Nicholas Vincent has drawn my attention to a copy of the 1215 Magna Carta in one of the volumes of Selden manuscripts now preserved in the Library of Lincoln’s Inn in London. A collation of the text against the four surviving originals of the 1215 Charter has yielded interesting results. There are grounds for thinking that the Selden Magna Carta was copied from a damaged engrossment of the Charter which had much in common with the two originals now preserved in the British Library.
John Selden (1584-1654) was one of the great jurists and legal historians of the seventeenth century. After his death a portion of his papers passed to his executor, Matthew Hale, who left them in his will to Lincoln’s Inn. There they were bound into five volumes entitled ‘Collectanea Seldeni’. The contents of the volume in which Magna Carta is found are miscellaneous.1 Original documents are interspersed with material copied by amanuenses and notes and memoranda in Selden’s own hand. The volume includes ‘A list of the names of sixty-four kinds of birds collected by Selden’, apparently ‘the only trace of Selden’s interest in natural history’.2 The copy of Magna Carta was made by an amanuensis in a large clear hand. It was written on both sides of twelve pages of paper and (for no apparent reason) on only one side of two more. When the pages were bound into the Lincoln’s Inn volume they were arranged in the wrong order or at least not re-arranged into the right, and the numbering of the pages, made after the binding, reflects this mistake.3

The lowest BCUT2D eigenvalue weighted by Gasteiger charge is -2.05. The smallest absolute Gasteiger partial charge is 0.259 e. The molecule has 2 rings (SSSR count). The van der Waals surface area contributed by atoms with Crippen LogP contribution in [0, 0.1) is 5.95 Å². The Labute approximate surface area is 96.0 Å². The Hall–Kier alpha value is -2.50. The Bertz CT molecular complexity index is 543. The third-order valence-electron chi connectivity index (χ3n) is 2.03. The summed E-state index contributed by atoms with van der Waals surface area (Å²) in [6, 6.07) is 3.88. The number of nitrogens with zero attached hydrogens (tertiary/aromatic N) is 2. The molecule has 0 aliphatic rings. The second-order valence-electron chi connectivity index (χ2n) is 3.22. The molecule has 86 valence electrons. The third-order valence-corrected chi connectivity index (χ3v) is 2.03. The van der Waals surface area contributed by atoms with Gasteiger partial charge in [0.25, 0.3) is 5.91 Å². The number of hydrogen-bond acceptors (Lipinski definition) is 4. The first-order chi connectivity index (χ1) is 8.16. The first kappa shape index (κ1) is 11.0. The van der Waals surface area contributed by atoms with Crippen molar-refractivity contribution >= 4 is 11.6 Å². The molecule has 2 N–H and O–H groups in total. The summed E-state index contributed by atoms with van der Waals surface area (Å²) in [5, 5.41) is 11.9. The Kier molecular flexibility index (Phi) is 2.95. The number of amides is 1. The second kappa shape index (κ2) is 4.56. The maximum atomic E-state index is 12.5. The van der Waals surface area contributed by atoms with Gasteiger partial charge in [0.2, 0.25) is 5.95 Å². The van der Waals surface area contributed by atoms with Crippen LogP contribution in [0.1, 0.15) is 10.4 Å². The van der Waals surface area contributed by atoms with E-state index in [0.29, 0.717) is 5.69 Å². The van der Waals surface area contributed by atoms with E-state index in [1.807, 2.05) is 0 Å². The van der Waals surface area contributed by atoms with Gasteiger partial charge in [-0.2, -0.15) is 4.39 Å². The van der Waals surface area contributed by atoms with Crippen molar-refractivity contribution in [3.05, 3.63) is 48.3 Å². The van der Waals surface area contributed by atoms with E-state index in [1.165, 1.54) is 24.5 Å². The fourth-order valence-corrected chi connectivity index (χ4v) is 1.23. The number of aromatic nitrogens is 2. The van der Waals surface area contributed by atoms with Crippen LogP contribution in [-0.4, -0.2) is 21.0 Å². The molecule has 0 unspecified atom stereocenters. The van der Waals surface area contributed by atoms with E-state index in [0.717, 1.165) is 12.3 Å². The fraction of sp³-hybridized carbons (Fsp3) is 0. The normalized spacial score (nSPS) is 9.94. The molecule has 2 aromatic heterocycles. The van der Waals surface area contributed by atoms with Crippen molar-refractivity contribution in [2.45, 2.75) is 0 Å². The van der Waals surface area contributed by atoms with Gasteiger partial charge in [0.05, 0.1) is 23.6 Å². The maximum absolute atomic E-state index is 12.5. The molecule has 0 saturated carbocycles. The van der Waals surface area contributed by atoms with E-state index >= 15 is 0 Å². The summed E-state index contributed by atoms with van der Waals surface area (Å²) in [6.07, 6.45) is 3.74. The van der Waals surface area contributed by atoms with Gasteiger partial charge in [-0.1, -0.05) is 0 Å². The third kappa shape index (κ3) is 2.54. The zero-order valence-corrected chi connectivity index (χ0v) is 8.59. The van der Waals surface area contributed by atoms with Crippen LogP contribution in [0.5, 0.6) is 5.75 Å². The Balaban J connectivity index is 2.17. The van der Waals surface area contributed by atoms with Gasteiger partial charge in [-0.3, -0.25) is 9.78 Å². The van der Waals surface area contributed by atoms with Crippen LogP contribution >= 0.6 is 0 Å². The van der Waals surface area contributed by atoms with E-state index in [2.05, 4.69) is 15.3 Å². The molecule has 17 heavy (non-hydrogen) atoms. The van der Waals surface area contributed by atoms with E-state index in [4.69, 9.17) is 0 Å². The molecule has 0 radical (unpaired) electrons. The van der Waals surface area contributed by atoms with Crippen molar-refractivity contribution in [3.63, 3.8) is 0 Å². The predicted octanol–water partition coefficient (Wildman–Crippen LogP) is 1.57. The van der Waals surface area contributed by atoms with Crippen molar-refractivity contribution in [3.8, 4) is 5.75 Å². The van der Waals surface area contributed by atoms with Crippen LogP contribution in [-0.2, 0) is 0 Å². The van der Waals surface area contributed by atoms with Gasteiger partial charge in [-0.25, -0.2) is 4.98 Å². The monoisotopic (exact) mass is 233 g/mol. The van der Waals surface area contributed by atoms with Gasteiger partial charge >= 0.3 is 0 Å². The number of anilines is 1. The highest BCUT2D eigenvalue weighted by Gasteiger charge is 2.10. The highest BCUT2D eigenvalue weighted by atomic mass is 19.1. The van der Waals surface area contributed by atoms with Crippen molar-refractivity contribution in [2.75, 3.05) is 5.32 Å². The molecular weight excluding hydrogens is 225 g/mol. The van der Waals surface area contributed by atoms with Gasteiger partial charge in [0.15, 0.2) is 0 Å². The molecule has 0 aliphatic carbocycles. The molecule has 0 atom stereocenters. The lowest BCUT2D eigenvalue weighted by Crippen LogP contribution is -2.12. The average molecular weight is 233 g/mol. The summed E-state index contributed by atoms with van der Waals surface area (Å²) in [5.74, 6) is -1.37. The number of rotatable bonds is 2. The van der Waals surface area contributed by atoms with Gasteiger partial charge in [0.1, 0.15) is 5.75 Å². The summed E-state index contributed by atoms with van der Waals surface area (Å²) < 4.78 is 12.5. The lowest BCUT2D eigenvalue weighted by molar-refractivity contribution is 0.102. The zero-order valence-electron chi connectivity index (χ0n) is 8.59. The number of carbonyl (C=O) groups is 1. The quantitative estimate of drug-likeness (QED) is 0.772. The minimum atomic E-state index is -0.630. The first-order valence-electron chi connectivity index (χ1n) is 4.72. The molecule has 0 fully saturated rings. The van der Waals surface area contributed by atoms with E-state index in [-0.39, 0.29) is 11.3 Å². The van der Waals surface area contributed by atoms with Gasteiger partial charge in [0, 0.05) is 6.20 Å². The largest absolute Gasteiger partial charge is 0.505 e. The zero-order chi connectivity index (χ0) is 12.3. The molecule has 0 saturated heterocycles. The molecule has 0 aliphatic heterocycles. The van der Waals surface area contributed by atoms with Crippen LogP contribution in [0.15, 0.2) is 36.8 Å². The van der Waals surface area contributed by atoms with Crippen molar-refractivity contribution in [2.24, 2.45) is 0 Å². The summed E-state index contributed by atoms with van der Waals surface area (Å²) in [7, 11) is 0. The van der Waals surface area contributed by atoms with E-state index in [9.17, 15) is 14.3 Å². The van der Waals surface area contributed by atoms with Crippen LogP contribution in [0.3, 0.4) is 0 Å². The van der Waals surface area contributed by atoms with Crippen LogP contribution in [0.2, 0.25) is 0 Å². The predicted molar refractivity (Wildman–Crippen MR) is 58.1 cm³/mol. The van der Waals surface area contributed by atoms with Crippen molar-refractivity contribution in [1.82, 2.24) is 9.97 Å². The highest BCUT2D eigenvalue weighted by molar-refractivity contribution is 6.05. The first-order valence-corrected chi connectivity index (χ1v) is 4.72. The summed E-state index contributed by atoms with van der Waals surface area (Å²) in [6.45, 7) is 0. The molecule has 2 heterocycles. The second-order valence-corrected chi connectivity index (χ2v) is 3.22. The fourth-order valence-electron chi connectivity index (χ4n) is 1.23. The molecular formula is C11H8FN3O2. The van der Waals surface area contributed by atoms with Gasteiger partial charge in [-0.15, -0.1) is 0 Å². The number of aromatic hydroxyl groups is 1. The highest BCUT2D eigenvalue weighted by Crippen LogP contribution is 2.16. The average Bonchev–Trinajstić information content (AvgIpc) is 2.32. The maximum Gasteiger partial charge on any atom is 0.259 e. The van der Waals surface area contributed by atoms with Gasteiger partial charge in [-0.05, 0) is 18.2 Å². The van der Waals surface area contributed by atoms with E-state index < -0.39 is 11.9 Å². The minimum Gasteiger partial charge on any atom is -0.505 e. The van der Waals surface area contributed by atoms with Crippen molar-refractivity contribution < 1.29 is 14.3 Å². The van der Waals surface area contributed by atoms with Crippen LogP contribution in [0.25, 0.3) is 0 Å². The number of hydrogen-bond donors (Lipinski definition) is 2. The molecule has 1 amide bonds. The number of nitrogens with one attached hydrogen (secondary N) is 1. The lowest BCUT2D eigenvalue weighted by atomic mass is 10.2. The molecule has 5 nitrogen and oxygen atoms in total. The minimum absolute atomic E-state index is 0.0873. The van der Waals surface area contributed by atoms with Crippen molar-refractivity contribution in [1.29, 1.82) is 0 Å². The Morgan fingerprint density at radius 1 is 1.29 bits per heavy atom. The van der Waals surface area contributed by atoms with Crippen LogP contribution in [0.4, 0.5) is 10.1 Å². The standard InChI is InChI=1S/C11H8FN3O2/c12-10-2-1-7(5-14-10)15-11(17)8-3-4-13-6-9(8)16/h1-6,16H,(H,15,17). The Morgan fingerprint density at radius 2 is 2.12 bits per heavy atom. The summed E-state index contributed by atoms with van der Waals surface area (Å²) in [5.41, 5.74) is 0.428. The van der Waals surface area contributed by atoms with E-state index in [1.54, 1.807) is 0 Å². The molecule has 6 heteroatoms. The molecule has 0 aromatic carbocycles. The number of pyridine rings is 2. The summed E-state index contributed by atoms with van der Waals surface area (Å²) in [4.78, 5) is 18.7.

There are four surviving engrossments of the 1215 Magna Carta against which the Selden copy can be checked. Two of these are in the possession of cathedrals, those of Lincoln and Salisbury, where they have probably been throughout their lives. The other two are now in the possession of the British Library and are the star exhibits in its great 2015 Magna Carta exhibition. Having been part of the collection amassed by Sir Robert Cotton they are conventionally labelled Ci and Cii. Recent research has shown that Ci was, in the 1290s, in the archives of Canterbury Cathedral whither it probably went in 1215. The provenance of Cii has yet to be determined. One possibility is that it was a Charter sent to the bishop of London. The following points arise from an examination of the Selden copy and a collation of its text with those of the four surviving engrossments.
1. The copy was made with reasonable care. The silliest mistake comes at the start of the security clause (chapter 61) where ‘pro Deo’ is rendered ‘pro dono’. At the start of the Charter itself, amidst the list of John’s counselors, ‘Pandulf’ appears as ‘Randulf’. Chapter 26 reads ‘non’ rather than ‘nobis’, chapter 29 ‘viderimus’ not ‘miserimus’, and chapter 57 ‘autem’ rather than ‘ante’.